Urban trees are extremely susceptible to disease. There are warning signs and several guidelines that can be used to help you decide whether a tree is potentially unsafe. However, be aware that further testing of a suspect tree should be done by a qualified arborist before a final decision is made to retain or remove a tree.

If you have evergreen trees, look up at the canopy. If you see a substantial amount of cones, this generally a sign of tree stress caused by drought, excessively wet soils conditions, fungus root infections, or recent soil disturbances in the dripline of the tree. The dripline is the height of the tree measured horizontally on the ground. Thus, a hundred foot tall tree will have roots that are hundred feet or more out from the trunk. Check to see if any construction activity has taken place in the dripline in the past 1-6 years. Trees usually begin to show stress anywhere from 1-7 years after injury has occurred. If the soil is excessively moist, chances of the roots dying from a lack of oxygen are high. Excessively moist soil can also increase the chances of infection by fungi.
Signs that a tree is in stress and could be a potential hazard in your yard include:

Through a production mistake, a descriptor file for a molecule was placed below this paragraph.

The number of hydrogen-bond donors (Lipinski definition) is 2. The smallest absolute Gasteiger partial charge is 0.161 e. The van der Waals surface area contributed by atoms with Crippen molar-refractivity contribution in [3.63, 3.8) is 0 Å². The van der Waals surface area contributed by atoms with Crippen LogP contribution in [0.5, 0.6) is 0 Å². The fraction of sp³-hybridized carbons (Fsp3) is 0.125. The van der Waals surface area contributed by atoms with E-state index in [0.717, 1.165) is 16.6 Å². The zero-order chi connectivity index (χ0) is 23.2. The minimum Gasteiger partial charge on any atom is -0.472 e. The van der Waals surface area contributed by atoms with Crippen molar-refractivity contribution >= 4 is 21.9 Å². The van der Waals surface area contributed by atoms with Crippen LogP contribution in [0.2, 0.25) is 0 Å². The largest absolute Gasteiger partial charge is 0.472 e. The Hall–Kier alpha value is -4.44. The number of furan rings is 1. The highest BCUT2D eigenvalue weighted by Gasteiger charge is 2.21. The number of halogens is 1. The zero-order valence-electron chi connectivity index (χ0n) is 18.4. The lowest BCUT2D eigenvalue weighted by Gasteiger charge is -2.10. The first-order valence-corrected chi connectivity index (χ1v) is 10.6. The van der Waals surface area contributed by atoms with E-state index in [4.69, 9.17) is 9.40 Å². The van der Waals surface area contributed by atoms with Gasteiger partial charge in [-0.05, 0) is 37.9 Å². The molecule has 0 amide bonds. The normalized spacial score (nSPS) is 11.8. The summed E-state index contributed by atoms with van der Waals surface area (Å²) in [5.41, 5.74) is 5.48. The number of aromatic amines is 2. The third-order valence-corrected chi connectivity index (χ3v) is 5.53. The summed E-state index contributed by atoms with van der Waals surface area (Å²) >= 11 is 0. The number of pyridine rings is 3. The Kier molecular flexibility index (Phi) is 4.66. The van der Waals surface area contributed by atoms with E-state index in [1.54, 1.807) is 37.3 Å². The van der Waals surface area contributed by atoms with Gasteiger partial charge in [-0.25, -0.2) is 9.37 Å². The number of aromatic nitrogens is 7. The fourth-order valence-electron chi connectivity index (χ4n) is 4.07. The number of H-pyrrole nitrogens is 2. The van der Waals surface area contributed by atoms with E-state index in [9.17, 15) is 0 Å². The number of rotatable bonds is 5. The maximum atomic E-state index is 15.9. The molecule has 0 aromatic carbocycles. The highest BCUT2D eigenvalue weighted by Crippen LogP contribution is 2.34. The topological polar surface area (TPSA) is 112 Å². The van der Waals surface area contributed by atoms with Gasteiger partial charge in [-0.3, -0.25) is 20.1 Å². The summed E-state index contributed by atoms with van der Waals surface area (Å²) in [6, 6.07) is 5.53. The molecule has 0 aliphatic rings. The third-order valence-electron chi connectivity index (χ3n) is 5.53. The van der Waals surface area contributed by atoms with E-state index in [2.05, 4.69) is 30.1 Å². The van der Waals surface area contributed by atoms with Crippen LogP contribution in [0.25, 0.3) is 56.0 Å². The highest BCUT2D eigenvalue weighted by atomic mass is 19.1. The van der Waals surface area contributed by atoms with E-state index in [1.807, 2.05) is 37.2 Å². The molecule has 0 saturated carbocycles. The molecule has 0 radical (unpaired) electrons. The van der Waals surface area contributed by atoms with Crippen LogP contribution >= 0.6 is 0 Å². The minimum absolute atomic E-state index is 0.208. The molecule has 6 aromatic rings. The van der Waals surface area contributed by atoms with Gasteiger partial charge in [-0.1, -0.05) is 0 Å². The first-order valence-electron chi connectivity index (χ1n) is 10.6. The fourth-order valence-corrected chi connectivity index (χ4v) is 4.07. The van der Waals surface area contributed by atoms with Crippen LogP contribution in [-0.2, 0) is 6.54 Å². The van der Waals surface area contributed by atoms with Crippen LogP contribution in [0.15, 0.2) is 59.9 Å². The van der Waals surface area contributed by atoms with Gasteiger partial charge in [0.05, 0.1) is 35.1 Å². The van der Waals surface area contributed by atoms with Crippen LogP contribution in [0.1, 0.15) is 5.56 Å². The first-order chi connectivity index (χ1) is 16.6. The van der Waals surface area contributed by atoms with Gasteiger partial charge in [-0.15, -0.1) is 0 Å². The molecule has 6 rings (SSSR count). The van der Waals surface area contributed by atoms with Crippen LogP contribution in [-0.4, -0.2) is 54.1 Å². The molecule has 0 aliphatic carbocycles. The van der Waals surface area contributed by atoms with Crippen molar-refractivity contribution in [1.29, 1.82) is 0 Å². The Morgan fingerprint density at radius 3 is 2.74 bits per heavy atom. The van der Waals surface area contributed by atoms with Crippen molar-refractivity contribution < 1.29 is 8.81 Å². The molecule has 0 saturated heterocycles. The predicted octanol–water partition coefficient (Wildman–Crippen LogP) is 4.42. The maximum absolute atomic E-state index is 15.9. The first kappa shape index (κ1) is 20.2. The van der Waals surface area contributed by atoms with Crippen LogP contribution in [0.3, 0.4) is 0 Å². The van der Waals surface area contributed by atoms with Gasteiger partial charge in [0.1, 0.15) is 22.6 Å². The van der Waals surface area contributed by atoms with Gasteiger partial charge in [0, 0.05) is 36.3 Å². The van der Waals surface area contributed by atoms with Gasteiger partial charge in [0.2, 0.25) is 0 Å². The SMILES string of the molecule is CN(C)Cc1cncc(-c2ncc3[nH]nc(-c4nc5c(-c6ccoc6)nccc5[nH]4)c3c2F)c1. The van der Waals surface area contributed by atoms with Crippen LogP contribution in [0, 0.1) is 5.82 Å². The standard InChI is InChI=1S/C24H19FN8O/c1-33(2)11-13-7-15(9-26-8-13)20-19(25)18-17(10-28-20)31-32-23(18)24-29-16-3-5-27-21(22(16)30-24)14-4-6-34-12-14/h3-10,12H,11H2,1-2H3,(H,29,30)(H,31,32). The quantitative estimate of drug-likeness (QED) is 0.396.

• Abnormal cone formation.
  • Dieback of the terminal portions of the tree or general crown decline.
  • Poor needle growth or browning of the needles.
  • Multiple stems in the canopy resulting from previous topping.
  • Dead branches in the canopy or hanging broken branches “widow makers”.
  • Leaning tree
  • Trunk buried below the soil surface or absence of a root flare.
  •  “Bottle” trunk, abnormal bulges in the trunk.
  • Cracks in the trunk
  • Bleeding or oozing down the trunk.
  • Fine sawdust at the base of the tree indicating insect infestations.
  • Fungi at the base of the tree, fruiting bodies “conks” emerging from the tree trunk.
  • Recent soil disturbances, not caused by Man, such as a change of grade, or tree heaving, pushing up soil.
  • Recent construction activities that resulted in injury to tree roots

If one or more of these conditions exist in your tree, it is best to consult an arborist for a more detailed evaluation. Look for an arborist not associated with a tree trimming or pruning company as they will help protect the tree, our unique Pacific Northwest Enviornment and you!